'Don't expect runaway appreciation in Indian rupee'

Updated: May 14 2014, 07:27am hrs
The last few weeks, speculators have expressed frustration over the lack of volatility or even intra-day trends in the currency pairs, including the Rupee against the US Dollar. Scalpers dominated proceedings, contending themselves with 8/10 paise range for the day. However, since last Friday, some trends have been observed. Sharp intra day swings have become the norm. Thanks to the hint from the European central bank, that further easing of monetary policy is possible, Euro, Pound, Yen and the Indian Rupee have shown some sharp moves. Euro has depreciated and Rupee has appreciated. US Dollar has gained against the Euro but has remained flat against the other major currencies. However, risk assets like emerging market equity, bond and currencies have received a nitro boost. Over the last few months, Rupee denominated assets have outperformed their peers and therefore, it was no surprise to see Indian equity and currency, both gain disproportionately post the ECB announcement. There is always a tendency for global speculators and investors to chase the best performing assets and hence the momentum driven trading has accentuated the up trend in the Rupee assets.

Month long national polls have drawn to a close and the just released exit poll surveys point towards the increasing likelihood of a strong and decisive mandate. The actual results will be known on 16th and unless there is no negative surprise, Rupee can benefit further. However, we do not expect a runaway appreciation in the Rupee, as RBI has shown enough commitment to procure US Dollars and support the foreign unit. Infact, when we turn the pages of history we realise that RBI has been a better defender of the US Dollar rather than the Indian Rupee. The limited size of US Dollar reserve compared with ability to print unlimited amount of Rupees, means RBI can indeed short circuit trends when the US Dollar is depreciating rather than the other way around. Infact, between Q1-2004 and Q1-2007, RBI bought over USD 100 billion from the open market to keep the USD/INR pair locked in a range of 43.00 and 46.50, at a time when Sensex rallied over 2.5 times and debt markets and FDI inflows were robust and CAD was still not an issue.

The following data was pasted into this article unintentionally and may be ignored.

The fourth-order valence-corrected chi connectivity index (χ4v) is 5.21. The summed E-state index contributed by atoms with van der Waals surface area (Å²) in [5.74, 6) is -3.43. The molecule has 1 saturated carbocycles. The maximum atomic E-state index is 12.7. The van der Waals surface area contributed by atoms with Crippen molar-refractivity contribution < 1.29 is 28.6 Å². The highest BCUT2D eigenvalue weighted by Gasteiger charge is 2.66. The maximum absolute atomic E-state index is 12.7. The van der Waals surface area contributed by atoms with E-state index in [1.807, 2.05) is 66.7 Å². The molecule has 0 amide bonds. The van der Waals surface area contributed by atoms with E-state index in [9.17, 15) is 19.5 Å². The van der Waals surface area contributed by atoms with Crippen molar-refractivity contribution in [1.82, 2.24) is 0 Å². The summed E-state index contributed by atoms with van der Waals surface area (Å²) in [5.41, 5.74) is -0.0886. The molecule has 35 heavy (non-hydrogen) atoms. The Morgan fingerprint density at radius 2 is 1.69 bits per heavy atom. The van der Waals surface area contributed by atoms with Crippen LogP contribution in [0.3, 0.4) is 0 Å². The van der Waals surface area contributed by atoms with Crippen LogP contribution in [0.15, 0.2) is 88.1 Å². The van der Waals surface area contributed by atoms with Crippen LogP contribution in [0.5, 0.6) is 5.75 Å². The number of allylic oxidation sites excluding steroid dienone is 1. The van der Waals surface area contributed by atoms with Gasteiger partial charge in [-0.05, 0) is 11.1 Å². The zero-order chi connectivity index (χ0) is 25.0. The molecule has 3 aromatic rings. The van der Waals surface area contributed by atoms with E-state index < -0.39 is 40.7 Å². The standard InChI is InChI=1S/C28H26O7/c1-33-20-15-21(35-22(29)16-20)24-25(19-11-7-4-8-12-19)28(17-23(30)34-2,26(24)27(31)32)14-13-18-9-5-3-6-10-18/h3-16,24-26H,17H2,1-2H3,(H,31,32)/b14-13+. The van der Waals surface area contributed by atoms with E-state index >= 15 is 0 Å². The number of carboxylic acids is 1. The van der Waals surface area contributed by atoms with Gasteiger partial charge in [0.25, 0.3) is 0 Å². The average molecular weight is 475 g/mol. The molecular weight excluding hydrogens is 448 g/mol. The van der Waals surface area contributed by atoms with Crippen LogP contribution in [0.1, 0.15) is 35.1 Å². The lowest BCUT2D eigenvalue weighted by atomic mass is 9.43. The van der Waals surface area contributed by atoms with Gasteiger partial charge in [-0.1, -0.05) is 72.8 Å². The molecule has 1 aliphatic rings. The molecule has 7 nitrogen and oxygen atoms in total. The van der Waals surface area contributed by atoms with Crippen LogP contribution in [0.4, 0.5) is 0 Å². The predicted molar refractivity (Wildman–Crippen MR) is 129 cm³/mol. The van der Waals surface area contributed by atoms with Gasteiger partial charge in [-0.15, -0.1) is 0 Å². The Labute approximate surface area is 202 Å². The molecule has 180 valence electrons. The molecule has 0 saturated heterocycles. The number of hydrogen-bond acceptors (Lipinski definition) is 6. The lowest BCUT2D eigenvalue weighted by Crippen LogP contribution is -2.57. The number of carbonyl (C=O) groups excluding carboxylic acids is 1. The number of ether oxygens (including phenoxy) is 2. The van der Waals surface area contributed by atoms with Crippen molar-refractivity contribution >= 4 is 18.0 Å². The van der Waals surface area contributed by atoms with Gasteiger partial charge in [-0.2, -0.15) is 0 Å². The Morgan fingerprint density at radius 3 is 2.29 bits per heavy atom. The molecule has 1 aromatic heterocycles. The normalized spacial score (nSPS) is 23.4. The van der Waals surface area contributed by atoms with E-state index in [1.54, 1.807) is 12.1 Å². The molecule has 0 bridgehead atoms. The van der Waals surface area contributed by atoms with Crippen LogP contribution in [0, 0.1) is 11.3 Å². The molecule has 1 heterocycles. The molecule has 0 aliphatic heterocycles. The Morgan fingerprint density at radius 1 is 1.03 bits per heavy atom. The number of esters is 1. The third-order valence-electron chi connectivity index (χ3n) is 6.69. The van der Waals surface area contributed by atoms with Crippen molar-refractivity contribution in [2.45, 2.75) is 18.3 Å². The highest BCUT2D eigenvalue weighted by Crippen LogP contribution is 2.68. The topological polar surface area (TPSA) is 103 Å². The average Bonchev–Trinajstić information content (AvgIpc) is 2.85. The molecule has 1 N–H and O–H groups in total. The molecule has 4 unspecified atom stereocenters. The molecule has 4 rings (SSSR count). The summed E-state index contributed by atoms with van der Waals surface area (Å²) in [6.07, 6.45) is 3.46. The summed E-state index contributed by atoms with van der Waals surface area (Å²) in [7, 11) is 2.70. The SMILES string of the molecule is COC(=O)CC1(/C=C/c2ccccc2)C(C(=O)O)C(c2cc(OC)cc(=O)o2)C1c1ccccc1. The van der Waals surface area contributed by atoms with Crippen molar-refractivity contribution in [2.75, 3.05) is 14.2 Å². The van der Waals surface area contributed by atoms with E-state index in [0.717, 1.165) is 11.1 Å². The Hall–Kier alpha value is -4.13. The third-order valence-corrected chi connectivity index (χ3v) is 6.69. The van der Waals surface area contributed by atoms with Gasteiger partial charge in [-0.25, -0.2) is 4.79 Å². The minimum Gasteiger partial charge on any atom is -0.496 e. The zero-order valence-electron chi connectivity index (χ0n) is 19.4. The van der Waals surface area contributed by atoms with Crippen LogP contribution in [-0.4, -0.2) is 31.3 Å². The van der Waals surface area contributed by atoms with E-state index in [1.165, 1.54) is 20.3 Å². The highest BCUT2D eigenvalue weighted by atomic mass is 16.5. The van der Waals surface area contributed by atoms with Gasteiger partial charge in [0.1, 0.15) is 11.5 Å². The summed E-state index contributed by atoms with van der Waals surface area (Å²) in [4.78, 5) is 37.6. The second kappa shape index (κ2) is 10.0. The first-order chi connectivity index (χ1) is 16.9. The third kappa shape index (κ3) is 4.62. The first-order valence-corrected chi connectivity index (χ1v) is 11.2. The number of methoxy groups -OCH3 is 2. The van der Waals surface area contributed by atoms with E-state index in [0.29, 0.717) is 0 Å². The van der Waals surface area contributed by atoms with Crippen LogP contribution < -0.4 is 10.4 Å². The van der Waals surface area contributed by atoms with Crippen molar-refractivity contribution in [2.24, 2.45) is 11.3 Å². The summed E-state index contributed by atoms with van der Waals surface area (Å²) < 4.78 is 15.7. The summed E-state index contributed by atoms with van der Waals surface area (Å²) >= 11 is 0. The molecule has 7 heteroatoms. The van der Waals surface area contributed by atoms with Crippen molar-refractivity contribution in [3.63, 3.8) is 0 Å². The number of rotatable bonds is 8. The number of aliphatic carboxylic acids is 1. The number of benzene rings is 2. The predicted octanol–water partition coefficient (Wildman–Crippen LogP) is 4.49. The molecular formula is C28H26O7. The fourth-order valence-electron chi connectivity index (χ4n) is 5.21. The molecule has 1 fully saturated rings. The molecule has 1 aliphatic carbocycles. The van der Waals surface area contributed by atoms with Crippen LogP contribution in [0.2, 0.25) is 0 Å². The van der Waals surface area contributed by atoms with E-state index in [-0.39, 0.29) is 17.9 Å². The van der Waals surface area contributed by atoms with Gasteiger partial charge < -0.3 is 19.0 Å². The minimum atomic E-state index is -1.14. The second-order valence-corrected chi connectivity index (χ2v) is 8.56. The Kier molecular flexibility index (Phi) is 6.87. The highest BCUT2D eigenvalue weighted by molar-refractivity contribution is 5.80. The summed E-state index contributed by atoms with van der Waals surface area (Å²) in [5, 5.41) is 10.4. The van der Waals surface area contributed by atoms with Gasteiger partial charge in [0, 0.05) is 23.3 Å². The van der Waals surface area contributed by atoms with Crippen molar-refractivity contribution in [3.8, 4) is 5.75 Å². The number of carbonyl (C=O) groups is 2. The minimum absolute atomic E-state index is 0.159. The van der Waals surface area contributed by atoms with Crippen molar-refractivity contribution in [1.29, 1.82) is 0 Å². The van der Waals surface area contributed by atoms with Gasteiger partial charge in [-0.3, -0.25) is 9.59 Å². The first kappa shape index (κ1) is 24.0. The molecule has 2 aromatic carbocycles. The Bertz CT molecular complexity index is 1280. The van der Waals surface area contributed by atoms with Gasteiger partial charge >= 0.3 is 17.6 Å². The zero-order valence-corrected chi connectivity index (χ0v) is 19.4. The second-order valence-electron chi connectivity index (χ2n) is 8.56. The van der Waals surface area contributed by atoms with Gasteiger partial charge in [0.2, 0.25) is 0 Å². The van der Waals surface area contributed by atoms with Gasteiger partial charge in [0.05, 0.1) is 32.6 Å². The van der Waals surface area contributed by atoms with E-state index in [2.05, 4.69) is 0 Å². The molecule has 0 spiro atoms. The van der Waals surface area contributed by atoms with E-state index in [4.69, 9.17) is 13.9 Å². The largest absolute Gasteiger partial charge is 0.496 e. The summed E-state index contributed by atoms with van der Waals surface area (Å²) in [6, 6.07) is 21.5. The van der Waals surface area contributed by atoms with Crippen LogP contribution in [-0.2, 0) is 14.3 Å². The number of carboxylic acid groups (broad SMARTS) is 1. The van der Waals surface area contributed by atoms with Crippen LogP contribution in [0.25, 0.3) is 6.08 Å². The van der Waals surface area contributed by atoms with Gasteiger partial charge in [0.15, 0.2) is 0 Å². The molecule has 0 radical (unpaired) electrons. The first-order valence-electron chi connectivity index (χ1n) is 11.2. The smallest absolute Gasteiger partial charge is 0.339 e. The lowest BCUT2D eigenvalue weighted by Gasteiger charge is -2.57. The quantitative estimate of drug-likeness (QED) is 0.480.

As a result, over the near term, we Rupee to see calibrated appreciation. A range of 59.00 to 60.25/50 can be seen, which can later shift down wards towards 58.50 to 60.00 over the next 2/3 months.

Recent economic data has been disappointing. Industrial production data for the month of March was weak, but not surprising as macros have not been an area of strength for the Rupee. Industrial output contracted by 0.5% in March and contracted 0.1% for the full year. Mining contracted by 0.4% in March and contracted 0.8% for FY14. Manufacturing contracted 1.2% in March and 0.7% for the full year. Electricity output saved the IIP as it grew 5.4% for March and 6.2% for the full year. Capital goods contracted 3.1% for the full year and consumer durables contracted by 12.2%, indicating weak consumer demand. Consumer level inflation rose to a three month high. The CPI-based inflation for the month of April came in at 8.59 percent, marginally higher than 8.31 percent a month ago. The data is at a three-month high with the food inflation inching to 9.66 percent against 9.1 percent. The rural inflation came in at 9.25 percent 8.89 percent, while the urban inflation was seen at 7.69 percent versus 7.51 percent respectively. The combined core inflation data for April remains unchanged at 7.8 percent. Core inflation data for April remained unchanged at 7.8 per cent.

ByAnindya Banerjee,Analyst, Kotak Securities